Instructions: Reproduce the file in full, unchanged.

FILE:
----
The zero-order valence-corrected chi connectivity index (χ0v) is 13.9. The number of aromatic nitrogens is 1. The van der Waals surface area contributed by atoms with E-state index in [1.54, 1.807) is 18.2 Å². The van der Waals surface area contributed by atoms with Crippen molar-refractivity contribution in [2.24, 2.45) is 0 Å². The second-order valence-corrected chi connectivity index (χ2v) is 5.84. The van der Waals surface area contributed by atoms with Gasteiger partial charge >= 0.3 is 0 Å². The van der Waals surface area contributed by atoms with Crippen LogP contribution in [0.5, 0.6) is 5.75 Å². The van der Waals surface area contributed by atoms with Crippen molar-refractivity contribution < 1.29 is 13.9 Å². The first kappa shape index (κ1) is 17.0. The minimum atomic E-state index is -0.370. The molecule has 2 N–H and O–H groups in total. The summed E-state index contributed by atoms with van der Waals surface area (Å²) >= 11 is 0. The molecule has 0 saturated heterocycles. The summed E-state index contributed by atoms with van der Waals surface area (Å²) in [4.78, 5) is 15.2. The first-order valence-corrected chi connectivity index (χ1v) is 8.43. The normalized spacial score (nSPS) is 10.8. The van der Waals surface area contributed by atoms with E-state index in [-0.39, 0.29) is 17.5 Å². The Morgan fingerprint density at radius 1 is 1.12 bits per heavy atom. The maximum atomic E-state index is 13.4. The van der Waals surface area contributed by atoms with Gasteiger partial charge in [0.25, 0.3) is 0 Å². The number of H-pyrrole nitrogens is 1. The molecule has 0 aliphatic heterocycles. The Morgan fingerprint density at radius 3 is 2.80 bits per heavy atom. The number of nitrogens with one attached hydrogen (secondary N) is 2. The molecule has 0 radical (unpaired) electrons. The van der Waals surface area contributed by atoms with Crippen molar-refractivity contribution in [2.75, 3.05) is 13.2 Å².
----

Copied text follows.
The zero-order valence-corrected chi connectivity index (χ0v) is 13.9. The number of aromatic nitrogens is 1. The van der Waals surface area contributed by atoms with E-state index in [1.54, 1.807) is 18.2 Å². The van der Waals surface area contributed by atoms with Crippen molar-refractivity contribution in [2.24, 2.45) is 0 Å². The second-order valence-corrected chi connectivity index (χ2v) is 5.84. The van der Waals surface area contributed by atoms with Gasteiger partial charge >= 0.3 is 0 Å². The van der Waals surface area contributed by atoms with Crippen LogP contribution in [0.5, 0.6) is 5.75 Å². The van der Waals surface area contributed by atoms with Crippen molar-refractivity contribution < 1.29 is 13.9 Å². The first kappa shape index (κ1) is 17.0. The minimum atomic E-state index is -0.370. The molecule has 2 N–H and O–H groups in total. The summed E-state index contributed by atoms with van der Waals surface area (Å²) >= 11 is 0. The molecule has 0 saturated heterocycles. The summed E-state index contributed by atoms with van der Waals surface area (Å²) in [4.78, 5) is 15.2. The first-order valence-corrected chi connectivity index (χ1v) is 8.43. The normalized spacial score (nSPS) is 10.8. The van der Waals surface area contributed by atoms with E-state index in [-0.39, 0.29) is 17.5 Å². The Morgan fingerprint density at radius 1 is 1.12 bits per heavy atom. The maximum atomic E-state index is 13.4. The van der Waals surface area contributed by atoms with Gasteiger partial charge in [0.25, 0.3) is 0 Å². The number of H-pyrrole nitrogens is 1. The molecule has 0 aliphatic heterocycles. The Morgan fingerprint density at radius 3 is 2.80 bits per heavy atom. The number of nitrogens with one attached hydrogen (secondary N) is 2. The molecule has 0 radical (unpaired) electrons. The van der Waals surface area contributed by atoms with Crippen molar-refractivity contribution in [2.75, 3.05) is 13.2 Å².